I have a hazy memory of a rainy Saturday afternoon, when I was maybe four years old. I couldn’t go outside to play, so I was watching television. Suddenly, shockingly, a massive man, so wide that he filled the screen, erupted into the picture, bellowing. I didn’t quite understand what he was saying, but I saw bright red blood dripping down his face. Someone said, “That’s The Crusher.”
I was stunned.
And I was hooked.
Something about the spectacle fascinated me, and made me want to see it again.
The Crusher was a legend in Minnesota, where I grew up. He was right up there with Paul Bunyan, and was even more recognizable than members of the local baseball and football teams. The covers of AWA programs declared that this was “Crusher Country,” and no one in their right mind would dispute that.
A band comprised of local teenagers wrote a song called “The Crusher,” that charted at number 88 on the Billboard Hot 100, sold over a quarter million copies, and, more importantly, pleased the grappler to no end.
Our local paper, The Pioneer Press-Dispatch, published a photo of The Crusher with centenarian Saint Paul resident Mary Kowalski, whose only wish on her 100th birthday was to meet The Crusher. And he kindly granted that wish, thrilling her by surprising her at her home one afternoon before a match, to sign an autograph and drink a few cans of beer. Maybe he wasn’t such a bad guy after all.
As a boy, I noticed that even grown-ups could be overheard talking about The Crusher. Some of them would laugh about his interviews, and the comical things he said. He was well known for the nicknames he’d give his opponents, some of which stuck. The tag team of Larry Hennig and Harley Race were “The Dolly Sisters,” Nick Bockwinkel was “Jerkwinkel,” and his manager Bobby Heenan was clearly a “Weasel.” The feared Dr. X wore a “Mickey Mouse mask.” One thing they all shared was that they were nothing but a bunch of bums to The Crusher.
The legend of The Crusher was replete with lore of brutal matches he endured with Verne Gagne, the Vachon Brothers, the Kalmikoffs, Mitsu Arakawa, Pampero Firpo, Dr. X, Superstar Billy Graham, Ivan Koloff, and many others. The Crusher came out on top, eventually. He had to have been the toughest wrestler in the world, having begun his training at the age of 13, “throwing bums out of my old man’s saloon,” he reported.
In addition to bum throwing, The Crusher pitched products, doing commercials for liquor stores, and televisions, among other things. As recently as last year, footage of The Crusher was used in a spot for potato chips, which got people talking about him once again. At work, co-workers mentioned seeing “The Wrestler Who Made Milwaukee Famous” in that commercial, and asked where he was. They recalled matches he had with different opponents over the years, and interviews he gave. Many of them were children when they first saw him, but they remembered him vividly, and excitedly shared their memories.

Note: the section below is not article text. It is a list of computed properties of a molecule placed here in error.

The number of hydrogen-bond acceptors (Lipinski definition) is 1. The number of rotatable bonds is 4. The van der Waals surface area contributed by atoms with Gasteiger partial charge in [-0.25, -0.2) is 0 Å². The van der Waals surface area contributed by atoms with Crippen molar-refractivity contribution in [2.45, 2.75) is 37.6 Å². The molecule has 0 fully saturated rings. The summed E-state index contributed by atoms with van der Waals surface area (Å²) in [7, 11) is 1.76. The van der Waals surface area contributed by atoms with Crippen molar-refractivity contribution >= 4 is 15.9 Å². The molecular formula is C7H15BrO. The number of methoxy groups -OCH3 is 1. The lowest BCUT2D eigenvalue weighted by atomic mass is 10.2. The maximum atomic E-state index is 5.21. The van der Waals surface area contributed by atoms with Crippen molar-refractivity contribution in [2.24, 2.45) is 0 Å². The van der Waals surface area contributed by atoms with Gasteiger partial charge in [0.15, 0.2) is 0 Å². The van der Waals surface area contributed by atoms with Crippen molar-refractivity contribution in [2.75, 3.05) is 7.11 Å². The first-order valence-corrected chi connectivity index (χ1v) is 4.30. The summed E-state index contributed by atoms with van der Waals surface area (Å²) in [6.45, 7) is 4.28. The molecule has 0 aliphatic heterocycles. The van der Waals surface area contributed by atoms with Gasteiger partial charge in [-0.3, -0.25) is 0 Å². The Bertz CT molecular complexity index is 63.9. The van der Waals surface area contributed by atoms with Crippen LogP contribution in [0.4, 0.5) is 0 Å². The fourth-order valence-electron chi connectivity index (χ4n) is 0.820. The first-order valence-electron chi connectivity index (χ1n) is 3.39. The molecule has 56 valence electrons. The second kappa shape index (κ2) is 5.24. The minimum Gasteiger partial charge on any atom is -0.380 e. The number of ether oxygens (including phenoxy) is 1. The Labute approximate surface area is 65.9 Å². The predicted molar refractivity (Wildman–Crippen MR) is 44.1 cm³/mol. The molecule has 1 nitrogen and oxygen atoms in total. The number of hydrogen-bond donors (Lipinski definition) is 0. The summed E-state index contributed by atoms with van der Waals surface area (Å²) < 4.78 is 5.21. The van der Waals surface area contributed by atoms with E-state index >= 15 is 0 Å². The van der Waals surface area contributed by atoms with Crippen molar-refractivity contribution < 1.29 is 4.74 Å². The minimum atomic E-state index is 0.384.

As I grew up, The Crusher was a constant in my life, and as I watched his matches over the years, I watched the curtain fall on his career. He and Baron Von Raschke held the World Tag Team titles for a while, eventually losing them to the Road Warriors. But this time, there was no regaining the belt for The Crusher, as there had been in the past. It didn’t matter. I knew that he was just as good as ever, and he didn’t need a belt to prove it to me. I believed in him. Arenas would still shake with the chant, “We want The Crusher!”
I guess I didn’t want to see The Crusher get old, and didn’t want his talent to fade. Maybe, somehow, that would mean having to grow up. The Crusher provided an escape, some enjoyment, to take attention away from all of the obstacles life presented at times. The Crusher bestrode his world like a colossus, without fear, ultimately victorious. If a blue-collar, beer-drinking guy from Milwaukee could do that, so could we.
The Crusher was a superhero to me, and I knew that the most dangerous villains would be dispatched once they crossed his path. But he was more than just a wrestler. He was a part of my social fabric for decades, crossing over into so many areas of life.
With that in mind, it isn’t so surprising that I felt such sadness when I heard that he had died. I miss The Crusher, and I wish I could see him climb into that ring, just one more time.
EDITOR’S NOTE: Visitation for The Crusher will be from 4-8 pm Thursday and 9:30-10:30 am Friday at Molthen-Bell & Sons Funeral Home, 700 Milwaukee Ave., in South Milwaukee. The funeral will be at 11 am Friday at Divine Mercy Catholic Church, 1304 Manitoba Ave., in South Milwaukee.